Source of book image: http://stevenberlinjohnson.typepad.com/photos/uncategorized/2008/09/10/invention_final_81908.jpg
Steven Johnson’s The Ghost Map, about the determined entrepreneurial detective work that uncovered the cause of cholera, is one of my all-time favorite books, so I am now in the mode of reading everything else that Steven Johnson has written, or will write.
The most recent book, The Invention of Air, is not as spectacular as The Ghost Map, but is well-written on a thought-provoking topic. It focuses on Joseph Priestley’s role in the American Revolution. Priestley is best known as an early chemist, but Johnson paints him as a poly-math whose science was of a piece with his philosophy, politics and his religion.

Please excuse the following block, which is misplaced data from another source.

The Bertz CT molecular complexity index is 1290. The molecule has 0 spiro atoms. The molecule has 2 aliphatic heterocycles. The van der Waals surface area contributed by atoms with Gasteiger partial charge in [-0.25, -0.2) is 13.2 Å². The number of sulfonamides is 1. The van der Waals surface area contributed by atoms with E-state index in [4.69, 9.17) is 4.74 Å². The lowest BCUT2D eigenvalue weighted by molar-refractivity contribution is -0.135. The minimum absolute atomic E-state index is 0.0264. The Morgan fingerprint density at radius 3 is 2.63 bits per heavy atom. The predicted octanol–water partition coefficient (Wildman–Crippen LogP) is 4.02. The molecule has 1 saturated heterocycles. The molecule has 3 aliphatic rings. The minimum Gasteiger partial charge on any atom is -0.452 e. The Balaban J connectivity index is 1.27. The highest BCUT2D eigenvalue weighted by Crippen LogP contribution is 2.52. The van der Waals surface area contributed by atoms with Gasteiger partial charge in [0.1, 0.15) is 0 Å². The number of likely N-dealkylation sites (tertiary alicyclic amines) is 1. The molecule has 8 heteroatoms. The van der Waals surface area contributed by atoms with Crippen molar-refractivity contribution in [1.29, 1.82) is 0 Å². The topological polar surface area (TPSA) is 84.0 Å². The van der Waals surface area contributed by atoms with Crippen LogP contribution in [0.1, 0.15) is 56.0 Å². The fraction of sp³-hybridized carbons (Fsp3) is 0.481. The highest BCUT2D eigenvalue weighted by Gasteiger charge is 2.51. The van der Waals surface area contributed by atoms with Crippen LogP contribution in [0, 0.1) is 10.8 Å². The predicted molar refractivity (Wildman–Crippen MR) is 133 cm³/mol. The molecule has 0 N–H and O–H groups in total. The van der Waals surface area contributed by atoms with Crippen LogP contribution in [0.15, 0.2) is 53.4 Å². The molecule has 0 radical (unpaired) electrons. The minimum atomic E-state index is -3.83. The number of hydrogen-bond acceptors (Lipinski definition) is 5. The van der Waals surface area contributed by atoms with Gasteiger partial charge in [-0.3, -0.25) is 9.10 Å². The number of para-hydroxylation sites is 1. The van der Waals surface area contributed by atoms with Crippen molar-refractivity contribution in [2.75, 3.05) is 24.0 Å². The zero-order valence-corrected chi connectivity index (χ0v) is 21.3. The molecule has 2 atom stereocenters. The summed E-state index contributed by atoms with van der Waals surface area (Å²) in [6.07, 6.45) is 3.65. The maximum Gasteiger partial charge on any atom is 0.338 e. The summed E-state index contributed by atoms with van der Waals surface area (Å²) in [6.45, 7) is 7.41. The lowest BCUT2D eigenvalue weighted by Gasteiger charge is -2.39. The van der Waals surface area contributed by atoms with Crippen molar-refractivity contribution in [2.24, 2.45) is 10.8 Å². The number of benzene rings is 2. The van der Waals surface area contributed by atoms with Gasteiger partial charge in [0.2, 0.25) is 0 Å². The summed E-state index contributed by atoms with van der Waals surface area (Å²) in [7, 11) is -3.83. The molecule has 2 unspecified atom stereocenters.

Johnson’s broader point is that for many of the founding fathers, science was not a compartment of their lives, but part of the whole cloth (hey, it’s my blog, so I can mix as many metaphors as I want to).
And the neat bottom line is that Priestley’s method of science (and polity) is the same broadly empirical/experimental/entrepreneurial method that usually leads to truth and progress.
Along the way, Johnson makes many amusing and thought-provoking observations, such as the paragraphs devoted to his coffee-house theory of the enlightenment. (You see, coffee makes for clearer thinking than beer.)
Johnson, Steven. The Invention of Air: A Story of Science, Faith, Revolution, and the Birth of America. New York: Riverhead Books, 2008.